“Baichung Parking” reads the sign on a gated compound near Bongaon on Jessore Road, approximately 10 km ahead of the Petrapole land border with Bangladesh. The owner must have been a fan of former Indian football captain Baichung Bhutia.

Inside the compound, nearly a dozen trucks are lined up. They are carrying export consignments to Bangladesh but detained due to heavy congestion at the entry point. There are numerous such private parking and warehousing facilities in Bongaon and more are springing up, indicating strong demand.

Nearly seven months since the introduction of round-the-clock Customs clearance by India and Bangladesh on August 1, there is no visible improvement in cargo movement at Petrapole-Benapole (Bangladesh) border, the most preferred route for bilateral trade.

At ₹18,501 crore, Petrapole-Benapole (Bangladesh) border accounted for 35 per cent of the $7.5 billion bilateral trade in 2016-17. While the total for 2017-18 is not known yet, trade through this gate increased marginally to ₹18,798 crore.

24X7 a failure?

Land port officials say that the pace of clearance has increased lately as nearly 450 trucks are currently entering Bangladesh a day as against 300 trucks year ago. However, that is very small compared to the daily arrival of 3,500 trucks with export cargo.


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Moreover, much of the incremental volume of clearances reportedly went to serve a few in the name of priority cargo, claim Kartik Chakrabarti, representing the C&F agents’ association.

Ideally, perishables are due for preference treatment at the gates. But, beginning last year, Petrapole gives preference to 40-plus sealed containerised export cargo, mostly cotton fabric. Bangladesh insists on priority clearance for its import of truck chassis, approx. 100 a day.

In all, roughly, 200 consignments are now getting priority status, leaving a small window to serve majority exporters. Naturally, congestion is a rule here. And, many starting from Bomgaon Municipality to private parking lots, are making a killing. For an average detention of 10 days on Indian side of the border, trucks pay in excess of ₹4,000 as a parking fee. Extortion fees extra.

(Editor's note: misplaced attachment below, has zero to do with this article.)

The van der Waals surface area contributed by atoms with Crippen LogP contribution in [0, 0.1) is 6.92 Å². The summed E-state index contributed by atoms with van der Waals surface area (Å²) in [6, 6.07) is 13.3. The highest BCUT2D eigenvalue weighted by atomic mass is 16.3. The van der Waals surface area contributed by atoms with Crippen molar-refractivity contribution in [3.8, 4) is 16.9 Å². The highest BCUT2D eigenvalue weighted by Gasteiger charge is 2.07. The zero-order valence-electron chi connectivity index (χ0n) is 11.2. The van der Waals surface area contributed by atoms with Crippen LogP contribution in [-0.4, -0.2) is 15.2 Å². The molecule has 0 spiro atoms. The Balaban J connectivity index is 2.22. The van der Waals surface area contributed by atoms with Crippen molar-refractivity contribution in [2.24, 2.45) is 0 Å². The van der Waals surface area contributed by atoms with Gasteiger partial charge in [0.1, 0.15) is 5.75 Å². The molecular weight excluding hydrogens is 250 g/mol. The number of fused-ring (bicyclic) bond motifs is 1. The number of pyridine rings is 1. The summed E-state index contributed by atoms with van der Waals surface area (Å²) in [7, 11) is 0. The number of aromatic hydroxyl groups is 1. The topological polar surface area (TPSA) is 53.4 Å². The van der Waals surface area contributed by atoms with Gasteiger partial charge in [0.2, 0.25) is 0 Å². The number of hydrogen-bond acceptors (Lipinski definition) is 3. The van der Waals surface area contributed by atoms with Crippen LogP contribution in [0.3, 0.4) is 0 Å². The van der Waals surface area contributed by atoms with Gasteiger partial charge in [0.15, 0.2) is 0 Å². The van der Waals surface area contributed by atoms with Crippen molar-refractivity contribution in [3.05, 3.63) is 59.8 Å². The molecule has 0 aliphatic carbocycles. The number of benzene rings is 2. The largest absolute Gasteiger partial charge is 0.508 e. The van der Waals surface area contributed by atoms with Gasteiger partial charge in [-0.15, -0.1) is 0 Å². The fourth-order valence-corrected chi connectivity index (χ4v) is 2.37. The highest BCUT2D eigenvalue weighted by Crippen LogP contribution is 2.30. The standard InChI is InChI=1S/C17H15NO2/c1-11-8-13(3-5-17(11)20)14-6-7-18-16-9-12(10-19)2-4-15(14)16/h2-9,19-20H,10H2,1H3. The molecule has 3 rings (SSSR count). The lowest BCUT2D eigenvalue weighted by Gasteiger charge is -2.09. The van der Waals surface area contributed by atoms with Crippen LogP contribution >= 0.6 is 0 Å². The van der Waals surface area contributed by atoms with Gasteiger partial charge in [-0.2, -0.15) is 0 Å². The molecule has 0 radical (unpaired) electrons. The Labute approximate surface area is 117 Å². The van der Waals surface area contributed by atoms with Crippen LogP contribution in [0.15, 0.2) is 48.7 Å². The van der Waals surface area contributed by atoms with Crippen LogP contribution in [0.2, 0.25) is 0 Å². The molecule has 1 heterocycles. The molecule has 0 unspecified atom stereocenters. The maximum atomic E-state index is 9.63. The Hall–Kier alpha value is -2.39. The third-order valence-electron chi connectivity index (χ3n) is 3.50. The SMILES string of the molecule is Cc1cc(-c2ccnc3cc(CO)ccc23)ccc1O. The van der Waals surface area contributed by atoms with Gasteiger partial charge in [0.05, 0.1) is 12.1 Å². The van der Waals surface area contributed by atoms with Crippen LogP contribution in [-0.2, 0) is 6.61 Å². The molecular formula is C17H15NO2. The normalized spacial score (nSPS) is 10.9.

Nexus at Benapole

The source of the entire trouble seems to be in Bangladesh which suffers from capacity constraint to clear cargo. Bangladesh has invested in passenger terminal but its cargo operations are in dismal shape vis-a-vis modern cargo handling facilities on the Indian side.

While Indian land port ensures unloading of import cargo from Bangladeshi trucks in flat 12 hours, Indian trucks carrying export cargo are detained for six days on an average in Bangladeshi land port.

According to Indian users, infrastructure inadequacy and poor warehouse management are also to blame for the longer wait for trucks in Benapole.

The clue lies in tariff structure. The Indian land port charges ₹5,000 a day penalty for occupying space beyond 24 hours. Bangladesh didn’t introduce this progressive tariff and influential Bangladeshi importers use Benapole land port as a low-cost warehousing solution.

Commodities imported from India are often stored at Bangladeshi land port for months, allegedly to be cleared depending on domestic market conditions. International trade slows due to capacity constraint.

Professor Selim Raihan, Executive Director of the Dhaka-based South Asian Network of Economic Modelling (SANEM), points out that Bangladeshi land port suffers both from infrastructure inadequacy as well as poor utilisation of the existing resources.

This slow pace of clearing cargo and the resulting congestion, however, helps rent seeking. While private warehouses and parking bays thrive on Indian side, truckers allege that they are forced to pay ₹3,000-4,000 goonda tax in Bangladesh on every trip.

“The 24X7 Customs clearing makes little sense for general traders. Making Benapole cargo-handling efficient will pace up the trade,” said an Indian source.